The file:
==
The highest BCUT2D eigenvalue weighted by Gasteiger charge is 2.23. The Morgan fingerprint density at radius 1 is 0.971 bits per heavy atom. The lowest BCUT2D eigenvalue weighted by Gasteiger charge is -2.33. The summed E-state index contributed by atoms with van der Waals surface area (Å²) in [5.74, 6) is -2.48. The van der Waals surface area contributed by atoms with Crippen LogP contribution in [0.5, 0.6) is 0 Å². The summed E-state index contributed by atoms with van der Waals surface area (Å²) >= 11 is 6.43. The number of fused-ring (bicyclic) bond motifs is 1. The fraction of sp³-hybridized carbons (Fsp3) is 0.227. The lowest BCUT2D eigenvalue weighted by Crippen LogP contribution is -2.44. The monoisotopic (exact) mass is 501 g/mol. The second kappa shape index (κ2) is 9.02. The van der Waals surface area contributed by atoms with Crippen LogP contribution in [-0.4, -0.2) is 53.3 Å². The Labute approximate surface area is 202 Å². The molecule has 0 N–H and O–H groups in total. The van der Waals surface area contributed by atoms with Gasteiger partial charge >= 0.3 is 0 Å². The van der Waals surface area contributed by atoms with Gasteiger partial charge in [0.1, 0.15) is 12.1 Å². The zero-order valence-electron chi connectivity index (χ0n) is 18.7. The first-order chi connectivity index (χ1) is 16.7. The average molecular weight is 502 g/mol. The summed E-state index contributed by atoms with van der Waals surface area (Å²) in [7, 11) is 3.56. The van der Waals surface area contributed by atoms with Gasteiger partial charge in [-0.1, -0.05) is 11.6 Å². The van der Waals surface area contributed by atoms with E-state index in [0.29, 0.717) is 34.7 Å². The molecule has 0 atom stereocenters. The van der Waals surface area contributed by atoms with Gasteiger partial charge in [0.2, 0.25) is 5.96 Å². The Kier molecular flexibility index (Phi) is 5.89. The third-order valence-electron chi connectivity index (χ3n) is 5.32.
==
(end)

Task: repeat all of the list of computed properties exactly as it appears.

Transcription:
The highest BCUT2D eigenvalue weighted by Gasteiger charge is 2.23. The Morgan fingerprint density at radius 1 is 0.971 bits per heavy atom. The lowest BCUT2D eigenvalue weighted by Gasteiger charge is -2.33. The summed E-state index contributed by atoms with van der Waals surface area (Å²) in [5.74, 6) is -2.48. The van der Waals surface area contributed by atoms with Crippen LogP contribution in [0.5, 0.6) is 0 Å². The summed E-state index contributed by atoms with van der Waals surface area (Å²) >= 11 is 6.43. The number of fused-ring (bicyclic) bond motifs is 1. The fraction of sp³-hybridized carbons (Fsp3) is 0.227. The lowest BCUT2D eigenvalue weighted by Crippen LogP contribution is -2.44. The monoisotopic (exact) mass is 501 g/mol. The second kappa shape index (κ2) is 9.02. The van der Waals surface area contributed by atoms with Crippen LogP contribution in [-0.4, -0.2) is 53.3 Å². The Labute approximate surface area is 202 Å². The molecule has 0 N–H and O–H groups in total. The van der Waals surface area contributed by atoms with Gasteiger partial charge >= 0.3 is 0 Å². The van der Waals surface area contributed by atoms with Gasteiger partial charge in [0.1, 0.15) is 12.1 Å². The zero-order valence-electron chi connectivity index (χ0n) is 18.7. The first-order chi connectivity index (χ1) is 16.7. The average molecular weight is 502 g/mol. The summed E-state index contributed by atoms with van der Waals surface area (Å²) in [7, 11) is 3.56. The van der Waals surface area contributed by atoms with Gasteiger partial charge in [-0.1, -0.05) is 11.6 Å². The van der Waals surface area contributed by atoms with E-state index in [0.29, 0.717) is 34.7 Å². The molecule has 0 atom stereocenters. The van der Waals surface area contributed by atoms with Gasteiger partial charge in [0.2, 0.25) is 5.96 Å². The Kier molecular flexibility index (Phi) is 5.89. The third-order valence-electron chi connectivity index (χ3n) is 5.32.